I’ve always led by example, and by modelling, for two reasons. I believe that everyone is a leader, and I noticed early on in office life that you don’t need a fancy job title to have a positive or negative influence on those around you, so I made a conscious decision use that power with care. And when I first had line management responsibility, it was by far the most comfy way to do things for me – that was what came naturally so that’s what I did. However, I definitely avoided some challenging conversations along the way, and shouldered too much workload myself to protect others…
As I’ve grown, reflected, had some great advice and support, and progressed in my career, I’ve learned to lead in different ways – being what you want to see is important, but it turns out it’s not all that’s needed! I’m definitely still working on my toolkit, and I think continuous learning is vital.
I do my best to nurture and support others to flourish, to create space for ideas and for mistakes. And I definitely trust others’ intentions and abilities as much as possible. Less buzz-wordy perhaps, but pragmatism is also key to the way I work, and something often forgotten in my experience!
I think (hope?!) I lead with integrity, honesty, and – in my own quiet way – with conviction and passion.
How do you maintain a work life balance?
My work and my career are incredibly important to me, so at every point I’ve gone well above and beyond – and not always kept the balance. Shortly after I came back from maternity leave, I caught myself thinking “But I don’t have time to play and do bedtime, I just need to work” on my way to pick my son up from nursery. In that instant, I realised that I needed to make more conscious choices. I’ve learned that more isn’t necessarily better – it’s what you do with your time that matters.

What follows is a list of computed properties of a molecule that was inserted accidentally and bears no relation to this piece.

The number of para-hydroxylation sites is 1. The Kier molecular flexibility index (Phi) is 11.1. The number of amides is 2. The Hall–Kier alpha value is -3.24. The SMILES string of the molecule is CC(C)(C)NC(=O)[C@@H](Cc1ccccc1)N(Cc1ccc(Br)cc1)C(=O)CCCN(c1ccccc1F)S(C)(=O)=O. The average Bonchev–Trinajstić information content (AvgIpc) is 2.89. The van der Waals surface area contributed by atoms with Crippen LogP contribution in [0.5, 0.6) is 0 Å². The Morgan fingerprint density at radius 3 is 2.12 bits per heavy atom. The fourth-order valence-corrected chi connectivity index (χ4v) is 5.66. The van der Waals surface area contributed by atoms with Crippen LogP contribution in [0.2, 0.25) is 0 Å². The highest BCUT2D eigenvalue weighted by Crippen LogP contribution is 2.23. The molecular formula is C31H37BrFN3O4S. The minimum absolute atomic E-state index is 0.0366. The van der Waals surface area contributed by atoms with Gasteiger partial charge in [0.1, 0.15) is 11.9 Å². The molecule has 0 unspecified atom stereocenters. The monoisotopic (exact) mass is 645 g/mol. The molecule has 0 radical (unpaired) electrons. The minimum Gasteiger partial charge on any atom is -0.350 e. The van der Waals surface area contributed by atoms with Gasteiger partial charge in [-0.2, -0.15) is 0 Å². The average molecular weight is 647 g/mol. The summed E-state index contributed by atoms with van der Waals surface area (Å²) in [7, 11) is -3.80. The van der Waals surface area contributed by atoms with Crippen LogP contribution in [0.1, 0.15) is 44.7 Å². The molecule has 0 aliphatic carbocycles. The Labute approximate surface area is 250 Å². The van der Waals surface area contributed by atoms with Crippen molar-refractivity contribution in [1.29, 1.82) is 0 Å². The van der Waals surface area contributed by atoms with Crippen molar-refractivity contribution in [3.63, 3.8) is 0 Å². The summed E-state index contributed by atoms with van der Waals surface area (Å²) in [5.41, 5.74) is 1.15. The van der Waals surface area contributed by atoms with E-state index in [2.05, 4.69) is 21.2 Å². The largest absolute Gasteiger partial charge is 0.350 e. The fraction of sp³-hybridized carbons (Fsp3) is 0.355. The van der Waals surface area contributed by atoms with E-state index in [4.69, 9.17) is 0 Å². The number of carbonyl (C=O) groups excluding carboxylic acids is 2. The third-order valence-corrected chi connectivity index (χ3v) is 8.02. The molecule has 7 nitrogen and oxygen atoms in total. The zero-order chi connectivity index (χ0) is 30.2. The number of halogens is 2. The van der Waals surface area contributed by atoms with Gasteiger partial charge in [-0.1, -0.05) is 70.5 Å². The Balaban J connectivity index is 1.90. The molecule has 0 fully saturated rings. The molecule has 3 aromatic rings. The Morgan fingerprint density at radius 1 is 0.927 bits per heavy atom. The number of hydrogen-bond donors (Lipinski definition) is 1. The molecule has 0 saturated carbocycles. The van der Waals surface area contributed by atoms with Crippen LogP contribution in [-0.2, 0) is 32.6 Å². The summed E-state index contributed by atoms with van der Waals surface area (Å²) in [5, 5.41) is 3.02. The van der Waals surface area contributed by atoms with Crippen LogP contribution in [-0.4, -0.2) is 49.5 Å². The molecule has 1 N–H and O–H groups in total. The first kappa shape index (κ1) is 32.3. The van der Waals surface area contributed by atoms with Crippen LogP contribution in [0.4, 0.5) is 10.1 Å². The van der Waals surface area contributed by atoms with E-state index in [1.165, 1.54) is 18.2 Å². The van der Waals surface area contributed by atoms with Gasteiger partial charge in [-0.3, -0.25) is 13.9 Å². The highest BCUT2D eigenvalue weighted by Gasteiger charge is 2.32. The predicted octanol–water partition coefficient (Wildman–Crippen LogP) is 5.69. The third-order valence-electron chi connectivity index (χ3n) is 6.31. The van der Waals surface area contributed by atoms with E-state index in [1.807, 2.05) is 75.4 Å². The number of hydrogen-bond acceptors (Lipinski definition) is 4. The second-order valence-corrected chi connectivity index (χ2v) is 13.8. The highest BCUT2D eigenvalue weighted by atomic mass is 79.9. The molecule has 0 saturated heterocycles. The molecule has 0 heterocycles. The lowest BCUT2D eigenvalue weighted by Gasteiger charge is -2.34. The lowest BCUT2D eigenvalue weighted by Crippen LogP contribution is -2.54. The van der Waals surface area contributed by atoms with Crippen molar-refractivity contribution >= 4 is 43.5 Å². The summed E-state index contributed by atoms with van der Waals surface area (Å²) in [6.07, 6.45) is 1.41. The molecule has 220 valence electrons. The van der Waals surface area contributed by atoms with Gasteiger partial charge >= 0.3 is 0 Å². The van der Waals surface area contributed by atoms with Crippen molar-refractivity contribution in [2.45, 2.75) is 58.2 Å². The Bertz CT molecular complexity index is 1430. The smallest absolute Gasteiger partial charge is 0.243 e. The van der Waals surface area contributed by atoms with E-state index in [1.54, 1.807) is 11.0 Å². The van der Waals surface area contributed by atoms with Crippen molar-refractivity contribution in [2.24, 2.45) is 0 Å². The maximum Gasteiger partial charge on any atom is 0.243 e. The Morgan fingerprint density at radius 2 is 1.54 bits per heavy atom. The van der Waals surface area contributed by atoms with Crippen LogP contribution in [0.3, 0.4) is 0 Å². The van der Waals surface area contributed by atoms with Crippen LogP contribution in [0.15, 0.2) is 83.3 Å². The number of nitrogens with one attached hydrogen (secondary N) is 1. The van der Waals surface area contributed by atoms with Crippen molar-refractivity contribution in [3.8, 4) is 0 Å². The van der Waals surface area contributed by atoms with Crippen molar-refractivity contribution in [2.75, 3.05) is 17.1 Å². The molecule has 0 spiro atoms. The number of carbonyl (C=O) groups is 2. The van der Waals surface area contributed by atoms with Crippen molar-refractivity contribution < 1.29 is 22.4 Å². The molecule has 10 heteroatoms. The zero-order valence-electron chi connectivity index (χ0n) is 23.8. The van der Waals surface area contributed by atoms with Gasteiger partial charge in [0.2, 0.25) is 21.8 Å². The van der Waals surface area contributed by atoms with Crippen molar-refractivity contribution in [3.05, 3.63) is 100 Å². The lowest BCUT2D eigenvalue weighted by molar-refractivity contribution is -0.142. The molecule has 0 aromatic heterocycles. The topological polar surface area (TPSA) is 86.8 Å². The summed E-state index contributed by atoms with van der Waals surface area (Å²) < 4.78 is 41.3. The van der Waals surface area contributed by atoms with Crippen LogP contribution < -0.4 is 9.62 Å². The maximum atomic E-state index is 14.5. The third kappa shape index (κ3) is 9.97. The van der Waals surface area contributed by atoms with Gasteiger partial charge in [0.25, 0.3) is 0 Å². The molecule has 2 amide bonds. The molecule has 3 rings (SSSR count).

There’s something about a toddler’s energy that’s pretty impossible to ignore or resist, which helps me to be fully in the moment with him when I’m not working. That, and the fact that he says “Mummy, no, put it away” when he sees my laptop or work phone – I think his dad might have taught him that! There’s nothing quite like being guilt tripped by a two year old to make you think about your priorities.
What is your vision for education?
A fantastic profession buzzing with positivity, focused on pupils as people, with space for leaders who want to do things differently, and where there is space for individuals to challenge, experiment and develop. Not too much to ask for, right?
What barriers have you had to overcome in your leadership/ career/role?
The assumptions some make that because I’m an introvert, I’m not as ambitious and don’t have the impact of others. Sure, I don’t shout about it; I get on with it – but that can mean that only those closest to me notice. I’d say: don’t just listen to what I say and compare that with anyone else, watch me and let me show you.
Recently someone helped me to see that the things I perceived as holding me back are actually positives if I choose to deploy them rather than hide them. Reframing things helped me work with authentic self rather than against myself.
I constantly go back to Quiet by Susan Cain.
It’s a question:
“How can we be even better next week?”